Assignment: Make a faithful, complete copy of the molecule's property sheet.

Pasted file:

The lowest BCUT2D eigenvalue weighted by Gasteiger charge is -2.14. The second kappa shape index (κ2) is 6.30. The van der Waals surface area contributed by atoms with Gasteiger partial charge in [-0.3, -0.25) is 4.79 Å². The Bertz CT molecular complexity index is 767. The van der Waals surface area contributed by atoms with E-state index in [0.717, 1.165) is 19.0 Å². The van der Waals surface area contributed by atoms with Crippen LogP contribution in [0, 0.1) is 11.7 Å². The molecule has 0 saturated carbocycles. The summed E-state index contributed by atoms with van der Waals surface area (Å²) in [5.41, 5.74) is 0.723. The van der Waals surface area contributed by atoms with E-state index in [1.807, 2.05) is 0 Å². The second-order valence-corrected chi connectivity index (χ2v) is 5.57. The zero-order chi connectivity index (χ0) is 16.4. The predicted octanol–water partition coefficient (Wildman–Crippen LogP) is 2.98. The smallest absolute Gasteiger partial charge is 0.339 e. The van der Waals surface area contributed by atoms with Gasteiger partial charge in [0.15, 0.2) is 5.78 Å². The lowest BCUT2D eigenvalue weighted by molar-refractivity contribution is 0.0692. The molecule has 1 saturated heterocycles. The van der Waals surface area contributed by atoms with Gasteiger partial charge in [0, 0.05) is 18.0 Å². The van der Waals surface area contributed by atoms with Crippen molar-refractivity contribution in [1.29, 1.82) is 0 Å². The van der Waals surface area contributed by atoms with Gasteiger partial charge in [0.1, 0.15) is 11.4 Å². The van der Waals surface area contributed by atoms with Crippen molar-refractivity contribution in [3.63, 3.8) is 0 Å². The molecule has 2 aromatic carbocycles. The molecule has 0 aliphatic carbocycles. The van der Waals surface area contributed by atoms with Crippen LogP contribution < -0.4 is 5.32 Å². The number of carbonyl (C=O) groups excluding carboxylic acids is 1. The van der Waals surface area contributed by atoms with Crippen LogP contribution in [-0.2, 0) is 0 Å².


The lowest BCUT2D eigenvalue weighted by Gasteiger charge is -2.14. The second kappa shape index (κ2) is 6.30. The van der Waals surface area contributed by atoms with Gasteiger partial charge in [-0.3, -0.25) is 4.79 Å². The Bertz CT molecular complexity index is 767. The van der Waals surface area contributed by atoms with E-state index in [0.717, 1.165) is 19.0 Å². The van der Waals surface area contributed by atoms with Crippen LogP contribution in [0, 0.1) is 11.7 Å². The molecule has 0 saturated carbocycles. The summed E-state index contributed by atoms with van der Waals surface area (Å²) in [5.41, 5.74) is 0.723. The van der Waals surface area contributed by atoms with E-state index in [1.807, 2.05) is 0 Å². The second-order valence-corrected chi connectivity index (χ2v) is 5.57. The zero-order chi connectivity index (χ0) is 16.4. The predicted octanol–water partition coefficient (Wildman–Crippen LogP) is 2.98. The smallest absolute Gasteiger partial charge is 0.339 e. The van der Waals surface area contributed by atoms with Gasteiger partial charge in [0.15, 0.2) is 5.78 Å². The lowest BCUT2D eigenvalue weighted by molar-refractivity contribution is 0.0692. The molecule has 1 saturated heterocycles. The van der Waals surface area contributed by atoms with Gasteiger partial charge in [0, 0.05) is 18.0 Å². The van der Waals surface area contributed by atoms with Crippen molar-refractivity contribution in [1.29, 1.82) is 0 Å². The van der Waals surface area contributed by atoms with Gasteiger partial charge in [0.1, 0.15) is 11.4 Å². The van der Waals surface area contributed by atoms with Crippen molar-refractivity contribution in [3.63, 3.8) is 0 Å². The molecule has 2 aromatic carbocycles. The molecule has 0 aliphatic carbocycles. The van der Waals surface area contributed by atoms with Crippen LogP contribution < -0.4 is 5.32 Å². The number of carbonyl (C=O) groups excluding carboxylic acids is 1. The van der Waals surface area contributed by atoms with Crippen LogP contribution in [-0.2, 0) is 0 Å².